It will not officially be Autumn until Sept. 22, but this week we began making things for our Autumn nature table. Our first project was making a woven place mat out of sugar cane leaves, which will be the base of our display.
The sugar cane is a perennial in the student gardens, but it has grown much more sparsely this year than it did last year, maybe because last winter had so many days below freezing. This is really not the ideal climate for sugar cane, so we are lucky it grows here at all.
Blaze and I cut several of the largest leaves off the sugar cane. I used a place mat we already had, as a way of measuring the leaves the proper size (many of the leaves were long enough to make two lengths of warp or weft ). After doing a small amount of weaving, I found it helpful to use some tape to hold the finished edge in place.
It really was a joint project. Blaze did much of the weaving, but I cut the leaves and used the sewing machine to sew around the edges after the weaving was done. The sewing seemed easier in theory than it turned out to be in practice. No matter how hard I tried, I couldn't sew a straight line, but it isn't that noticeable on the finished mat, unless you know what you're looking for.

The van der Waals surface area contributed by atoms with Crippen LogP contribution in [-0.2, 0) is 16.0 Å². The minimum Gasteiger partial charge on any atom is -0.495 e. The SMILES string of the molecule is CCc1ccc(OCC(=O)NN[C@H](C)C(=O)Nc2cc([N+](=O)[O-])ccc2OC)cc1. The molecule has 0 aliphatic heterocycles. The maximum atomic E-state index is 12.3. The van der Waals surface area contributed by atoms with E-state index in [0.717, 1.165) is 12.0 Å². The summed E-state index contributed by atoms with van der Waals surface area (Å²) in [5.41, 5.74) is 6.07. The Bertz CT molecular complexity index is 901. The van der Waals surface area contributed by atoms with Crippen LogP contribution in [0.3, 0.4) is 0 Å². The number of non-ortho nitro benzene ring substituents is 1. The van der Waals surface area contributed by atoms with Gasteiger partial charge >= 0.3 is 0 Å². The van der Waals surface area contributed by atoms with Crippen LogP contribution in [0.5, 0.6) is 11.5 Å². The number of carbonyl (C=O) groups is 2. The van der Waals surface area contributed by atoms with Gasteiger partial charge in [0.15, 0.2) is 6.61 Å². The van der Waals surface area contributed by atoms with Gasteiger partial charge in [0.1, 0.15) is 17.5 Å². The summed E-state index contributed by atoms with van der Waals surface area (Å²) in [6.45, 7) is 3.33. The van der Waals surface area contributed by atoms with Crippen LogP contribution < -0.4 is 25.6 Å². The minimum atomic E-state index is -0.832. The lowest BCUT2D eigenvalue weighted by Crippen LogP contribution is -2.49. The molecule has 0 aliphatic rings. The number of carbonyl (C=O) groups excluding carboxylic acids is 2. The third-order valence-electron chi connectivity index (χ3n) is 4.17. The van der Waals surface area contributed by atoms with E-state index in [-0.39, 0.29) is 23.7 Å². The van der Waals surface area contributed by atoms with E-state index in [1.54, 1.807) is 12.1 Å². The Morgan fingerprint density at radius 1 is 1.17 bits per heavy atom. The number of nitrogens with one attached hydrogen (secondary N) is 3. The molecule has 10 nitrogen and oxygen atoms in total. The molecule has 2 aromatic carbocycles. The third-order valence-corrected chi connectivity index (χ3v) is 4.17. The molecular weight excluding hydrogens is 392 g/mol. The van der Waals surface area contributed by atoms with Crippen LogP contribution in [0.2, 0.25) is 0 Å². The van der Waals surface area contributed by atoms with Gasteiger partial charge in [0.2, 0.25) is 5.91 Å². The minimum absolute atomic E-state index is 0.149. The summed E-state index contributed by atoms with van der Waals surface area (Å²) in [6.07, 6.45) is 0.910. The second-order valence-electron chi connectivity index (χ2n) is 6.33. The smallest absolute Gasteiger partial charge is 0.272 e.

Heavy books had to be set on the corners of the mat to keep them from curling up as the leaves dried.
After making the modeling beeswax last week, I really wanted more Autumn colors, so I tried using tea bags of black tea to make a brown color, but that failed. There was no noticeable change in color. Next, I tried freshly ground coffee, but that only slightly tinted the wax, in a way that would only be noticed if you had some uncolored wax with which to compare it. That was when I gave up trying to find a natural dye in my kitchen and instead broke one of the brown block beeswax crayons in half and added it to the re-melted modeling beeswax. That made a wonderful brown color. This picture doesn't really do it justice. The finished wax looks so much like milk chocolate that my husband says he keeps wanting to eat it.
Blaze used the modeling beeswax and a couple small cookie cutters to decorate a pillar candle, while I glued some small pine cones and Sweet Gum Tree "Gum Balls" around a circular piece of wood to make a candle holder.
Modeling Beeswax Recipe